If you want to go scuba-diving or snorkeling in Jamaica, it’s easy. The best sites for inexperienced tourists cluster right around Negril and Montego Bay. Check out The Wreck, the crash site of a DC3 airplane that’s now home to dolphins, sea horses, turtles, and rays. There are also other places to see, like the Shark’s Reef in Negril and Devil’s Reef in Ocho Rios.
Some top snorkeling spots include Seven Mile Beach, Booby Cay, Doctor’s Cave Beach, and Treasure Beach. There is a tremendous amount of wildlife and natural scenery to explore below and above the water. Renting gear for snorkeling excursions is easy, and you can also choose to bring your own along with you from home.
Jamaica has plenty of fishing and boating events year-round. There are also major spectator events, like the Easter Regatta, hosted by the Montego Bay Yacht Club, that bring in people from around the world. The area gets very busy for the big events, so it’s up to you if you’d rather charter a small vessel and fish someplace quieter or just watch the boats come and go along the Freeport coast.
Jamaica offers plenty of excursions and tours to entertain your group. Try a tranquil river tour on bamboo river rafts. Since Jamaica has a fairly mountainous topography, there are many stunning waterfalls to visit. Dunn’s River Falls is about a ninety-minute hike to the top of the 200-ft waterfall and is among the most popular tourist excursions on the island.
Those are just a couple of popular tourist attractions. But, there’s plenty more to do in Jamaica. So, consider catamaran tours, ATV safaris, horseback riding, ziplining, cliff-diving, bungee jumping, hiking, and biking adventures too. Since Jamaica has such diverse geography, kids may have a better time exploring the island.
Sites to Visit
When visiting Jamaica, some inland spots might be fun to check out with your family. Try Downtown Kingston and visit Bob Marley’s house in Trenchtown. Or check out Fort Charles from the 1600s with its impressive array of old-time weaponry, or visit the National Gallery of Jamaica and take an educational tour.
The Bahamas have plenty of family-friendly activities to choose from as well.
Snorkeling and Diving
The best snorkeling sites in the Bahamas include Cable Beach in Nassau, The Old Rock Beach on Grand Bahama Island, Rose Island Beach on Rose Island, and the Goulding Cay Reefs. Just like in Jamaica, you can bring your own gear, or you can rent locally.
Since the Bahamas have more than six hundred smaller islands, you can find incredible underwater marine life in diverse habitats. There are plenty of diving sites to choose from, including Tiger Beach in Grand Bahama, James Bond Wrecks on Nassau, and Andros Barrier Reef in Andros, the third-largest fringing barrier reef on Earth.
Due to the diversity of experiences, the Bahamas offer better diving and snorkeling than Jamaica.
Fishing in the Bahamas is easy. There are annual tournaments, sailing regattas, and an ample assortment of ocean vessels to charter or rent for some time casting on the seas. You can expect to see large fish and might even see Black- or Yellowfin Tuna, Blue Marlin, Mahi-Mahi, and red snapper. Catching one of these large fish can be the fishing adventure of a lifetime.
Both islands offer plenty of fishing, so this is a toss-up category.
Nassau has many islands and lots of oceanfront beaches. But, it doesn’t have much to do inland, as everything revolves around the sea. So, aside from the Glass Window Bridge on the island of Eleuthera, the Leon Levy Native Plant Preserve, and a visit to the Lucayan National Park on Grand Bahama, expect you will spend most of your time swimming and relaxing on the beach.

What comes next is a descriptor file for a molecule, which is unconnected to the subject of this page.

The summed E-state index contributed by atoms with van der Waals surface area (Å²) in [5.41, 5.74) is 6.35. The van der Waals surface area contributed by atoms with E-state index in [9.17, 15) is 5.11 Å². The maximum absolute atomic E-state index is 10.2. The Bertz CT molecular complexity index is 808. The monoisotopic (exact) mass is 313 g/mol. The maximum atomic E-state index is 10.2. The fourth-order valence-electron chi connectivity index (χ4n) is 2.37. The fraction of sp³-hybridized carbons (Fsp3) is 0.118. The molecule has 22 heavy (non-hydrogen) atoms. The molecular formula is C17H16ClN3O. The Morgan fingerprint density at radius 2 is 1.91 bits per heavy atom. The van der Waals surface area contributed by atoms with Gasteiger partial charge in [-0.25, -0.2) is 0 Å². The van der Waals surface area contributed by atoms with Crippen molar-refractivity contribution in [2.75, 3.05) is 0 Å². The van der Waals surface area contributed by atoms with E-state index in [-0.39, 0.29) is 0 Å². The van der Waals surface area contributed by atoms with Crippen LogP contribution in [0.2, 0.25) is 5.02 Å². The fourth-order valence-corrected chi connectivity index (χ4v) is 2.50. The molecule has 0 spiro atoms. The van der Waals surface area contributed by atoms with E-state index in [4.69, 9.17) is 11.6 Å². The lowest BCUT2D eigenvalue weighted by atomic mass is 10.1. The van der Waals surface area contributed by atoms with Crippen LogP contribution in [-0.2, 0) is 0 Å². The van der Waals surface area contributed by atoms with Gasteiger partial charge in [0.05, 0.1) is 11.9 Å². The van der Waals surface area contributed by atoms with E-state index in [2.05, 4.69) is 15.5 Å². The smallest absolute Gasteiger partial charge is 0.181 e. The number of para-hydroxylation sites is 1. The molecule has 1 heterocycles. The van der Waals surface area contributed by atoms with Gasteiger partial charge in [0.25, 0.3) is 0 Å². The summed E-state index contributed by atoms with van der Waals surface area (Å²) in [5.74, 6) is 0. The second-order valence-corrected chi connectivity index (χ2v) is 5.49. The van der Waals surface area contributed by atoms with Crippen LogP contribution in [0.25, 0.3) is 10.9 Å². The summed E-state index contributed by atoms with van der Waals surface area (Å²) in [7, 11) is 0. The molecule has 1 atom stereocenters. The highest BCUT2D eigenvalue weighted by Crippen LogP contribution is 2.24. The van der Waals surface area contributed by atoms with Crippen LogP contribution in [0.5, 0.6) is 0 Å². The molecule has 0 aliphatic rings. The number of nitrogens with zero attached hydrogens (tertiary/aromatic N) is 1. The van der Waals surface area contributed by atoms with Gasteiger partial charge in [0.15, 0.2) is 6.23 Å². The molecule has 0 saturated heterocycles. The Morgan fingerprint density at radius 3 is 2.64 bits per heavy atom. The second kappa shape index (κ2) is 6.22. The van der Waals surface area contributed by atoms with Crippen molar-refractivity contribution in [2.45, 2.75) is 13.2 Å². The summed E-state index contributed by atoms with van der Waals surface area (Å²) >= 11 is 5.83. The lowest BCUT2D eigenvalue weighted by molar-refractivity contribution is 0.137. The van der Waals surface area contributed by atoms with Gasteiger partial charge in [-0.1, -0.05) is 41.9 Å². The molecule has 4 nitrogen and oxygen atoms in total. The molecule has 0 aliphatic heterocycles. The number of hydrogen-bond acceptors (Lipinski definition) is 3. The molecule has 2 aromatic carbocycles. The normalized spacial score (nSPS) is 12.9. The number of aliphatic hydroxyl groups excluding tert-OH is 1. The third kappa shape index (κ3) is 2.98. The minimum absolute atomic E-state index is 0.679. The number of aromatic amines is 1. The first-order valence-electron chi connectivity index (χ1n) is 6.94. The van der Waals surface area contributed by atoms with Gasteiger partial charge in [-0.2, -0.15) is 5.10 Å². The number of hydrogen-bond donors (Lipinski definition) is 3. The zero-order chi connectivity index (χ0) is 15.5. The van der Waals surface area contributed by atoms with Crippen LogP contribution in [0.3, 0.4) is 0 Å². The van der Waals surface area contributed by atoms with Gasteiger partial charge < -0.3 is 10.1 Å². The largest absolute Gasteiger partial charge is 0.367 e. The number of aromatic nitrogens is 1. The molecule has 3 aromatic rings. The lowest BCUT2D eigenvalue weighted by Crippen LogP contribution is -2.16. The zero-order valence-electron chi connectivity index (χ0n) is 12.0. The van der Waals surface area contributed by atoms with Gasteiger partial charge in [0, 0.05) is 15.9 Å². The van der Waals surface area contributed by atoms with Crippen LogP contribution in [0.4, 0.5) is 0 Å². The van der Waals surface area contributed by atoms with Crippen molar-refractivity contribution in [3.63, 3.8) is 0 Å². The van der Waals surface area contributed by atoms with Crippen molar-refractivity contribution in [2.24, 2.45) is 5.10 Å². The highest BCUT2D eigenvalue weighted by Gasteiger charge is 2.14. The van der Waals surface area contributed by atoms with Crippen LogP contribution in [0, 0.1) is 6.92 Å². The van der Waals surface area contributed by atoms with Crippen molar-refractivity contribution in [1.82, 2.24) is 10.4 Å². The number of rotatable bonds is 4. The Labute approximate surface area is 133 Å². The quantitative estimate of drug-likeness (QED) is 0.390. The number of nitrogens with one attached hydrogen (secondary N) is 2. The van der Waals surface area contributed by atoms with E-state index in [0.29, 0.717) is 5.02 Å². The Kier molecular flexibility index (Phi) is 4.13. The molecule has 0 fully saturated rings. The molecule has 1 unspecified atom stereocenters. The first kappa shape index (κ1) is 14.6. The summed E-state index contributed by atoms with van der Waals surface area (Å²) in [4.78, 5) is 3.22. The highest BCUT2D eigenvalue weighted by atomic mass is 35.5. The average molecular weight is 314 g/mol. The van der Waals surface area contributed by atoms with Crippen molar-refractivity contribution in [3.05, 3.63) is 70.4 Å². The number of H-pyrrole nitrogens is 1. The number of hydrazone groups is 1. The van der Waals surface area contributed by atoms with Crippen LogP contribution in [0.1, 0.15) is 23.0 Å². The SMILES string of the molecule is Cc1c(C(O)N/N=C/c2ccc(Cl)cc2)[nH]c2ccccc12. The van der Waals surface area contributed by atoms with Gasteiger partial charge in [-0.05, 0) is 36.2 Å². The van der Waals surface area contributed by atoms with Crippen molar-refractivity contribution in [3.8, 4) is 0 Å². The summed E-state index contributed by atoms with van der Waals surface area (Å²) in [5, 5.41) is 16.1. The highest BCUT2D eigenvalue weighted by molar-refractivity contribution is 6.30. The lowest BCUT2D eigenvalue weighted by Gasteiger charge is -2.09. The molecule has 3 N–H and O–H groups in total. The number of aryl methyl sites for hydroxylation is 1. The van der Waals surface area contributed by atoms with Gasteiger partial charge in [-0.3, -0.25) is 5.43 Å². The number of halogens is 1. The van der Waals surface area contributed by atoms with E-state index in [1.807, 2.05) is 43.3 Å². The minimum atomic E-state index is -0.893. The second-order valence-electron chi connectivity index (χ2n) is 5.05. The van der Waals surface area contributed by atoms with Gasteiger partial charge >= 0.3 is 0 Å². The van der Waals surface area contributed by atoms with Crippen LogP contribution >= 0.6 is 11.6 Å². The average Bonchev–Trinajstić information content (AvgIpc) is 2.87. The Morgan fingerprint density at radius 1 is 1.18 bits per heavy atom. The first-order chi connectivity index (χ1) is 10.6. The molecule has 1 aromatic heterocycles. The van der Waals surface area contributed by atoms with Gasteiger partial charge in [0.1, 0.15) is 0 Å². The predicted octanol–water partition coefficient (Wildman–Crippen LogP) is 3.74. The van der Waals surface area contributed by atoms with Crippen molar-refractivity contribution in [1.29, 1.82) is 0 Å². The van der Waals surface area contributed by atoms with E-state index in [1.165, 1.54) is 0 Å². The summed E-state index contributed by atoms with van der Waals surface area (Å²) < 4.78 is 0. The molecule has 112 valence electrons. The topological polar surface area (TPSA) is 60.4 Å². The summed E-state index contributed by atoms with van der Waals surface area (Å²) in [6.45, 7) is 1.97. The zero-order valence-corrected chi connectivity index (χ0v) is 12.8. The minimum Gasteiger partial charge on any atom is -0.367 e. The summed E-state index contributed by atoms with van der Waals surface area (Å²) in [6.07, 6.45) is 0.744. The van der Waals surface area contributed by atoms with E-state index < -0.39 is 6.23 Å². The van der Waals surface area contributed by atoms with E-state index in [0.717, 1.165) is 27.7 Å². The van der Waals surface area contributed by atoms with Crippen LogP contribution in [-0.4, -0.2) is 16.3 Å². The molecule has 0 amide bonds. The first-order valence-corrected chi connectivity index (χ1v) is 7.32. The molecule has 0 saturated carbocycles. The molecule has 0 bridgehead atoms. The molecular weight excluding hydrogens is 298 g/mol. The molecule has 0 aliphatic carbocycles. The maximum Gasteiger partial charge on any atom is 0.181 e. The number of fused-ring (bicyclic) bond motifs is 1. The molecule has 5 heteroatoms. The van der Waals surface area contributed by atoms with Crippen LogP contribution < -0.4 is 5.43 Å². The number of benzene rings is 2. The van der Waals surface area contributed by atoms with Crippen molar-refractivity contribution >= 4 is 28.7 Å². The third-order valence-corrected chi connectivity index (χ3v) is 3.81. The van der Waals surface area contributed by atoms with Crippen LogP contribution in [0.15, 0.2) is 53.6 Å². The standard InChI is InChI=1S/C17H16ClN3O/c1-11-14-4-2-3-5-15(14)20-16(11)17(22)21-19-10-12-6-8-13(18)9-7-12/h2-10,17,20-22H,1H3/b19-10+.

That’s probably fine for most adults, but kids tend to get bored quickly. So, for a fun adventure, try swimming with pigs on Big Major Cay, also known as Pig Island. Yes, that’s right. One of the most popular family activities involves swimming with the descendants of a family of pigs that mysteriously appeared on the island. Whether your kids are big animal fans or not, they’ll be sure to have a blast during this.
Sites to Visit
The Bahamas are all about the beach. But, check out Fort Fincastle, a historic complex built by Lord Dunmore in 1793 to protect the approaches to New Providence and the rest of the island from pirate attacks. There are also other old forts and fortifications to visit if you’re into colonial history.
Which One is More Fun?
The winner for doing activities and entertainment with your kids is Jamaica. There’s much more diversity in the landscape, and also in the attractions, tours, and sites you can visit. The Bahamas are still a fantastic option, but it may be more suited to people looking for a laid-back trip that mostly consists of hanging at the beach.
Both the Bahamas and Jamaica offer stunning scenery, and typically the temperatures are fairly warm.
Since Jamaica’s inland areas vary considerably, they can have much different weather than you might experience right on the coast. For instance, it might be 80 degrees and sunny on the beach. But it could be much cooler and windier in the Blue Mountains coffee-growing region. The island sees more rainfall at the tail end of the summer, with the heaviest rains coming in early autumn and ending by December.
The Bahamas are pretty much 80 degrees during the daytime year-round. The nights are cool, so don’t forget to pack a light jacket and maybe a pair of jeans. Storms do pop up, particularly during the summer and early fall. But, they tend to blow by pretty quickly.
Which One Has Better Weather?
There is no clear-cut winner for the weather when you compare the islands of the Bahamas to Jamaica. The two locations are both in the Caribbean and experience similar weather patterns. So it’s up to you to decide if you’re going to travel inland in Jamaica and feel some cooler temperatures in the mountains. Or, you can stick to the beaches on either island and stay pretty warm.
Jamaica vs Bahamas: Other Considerations for Families with Kids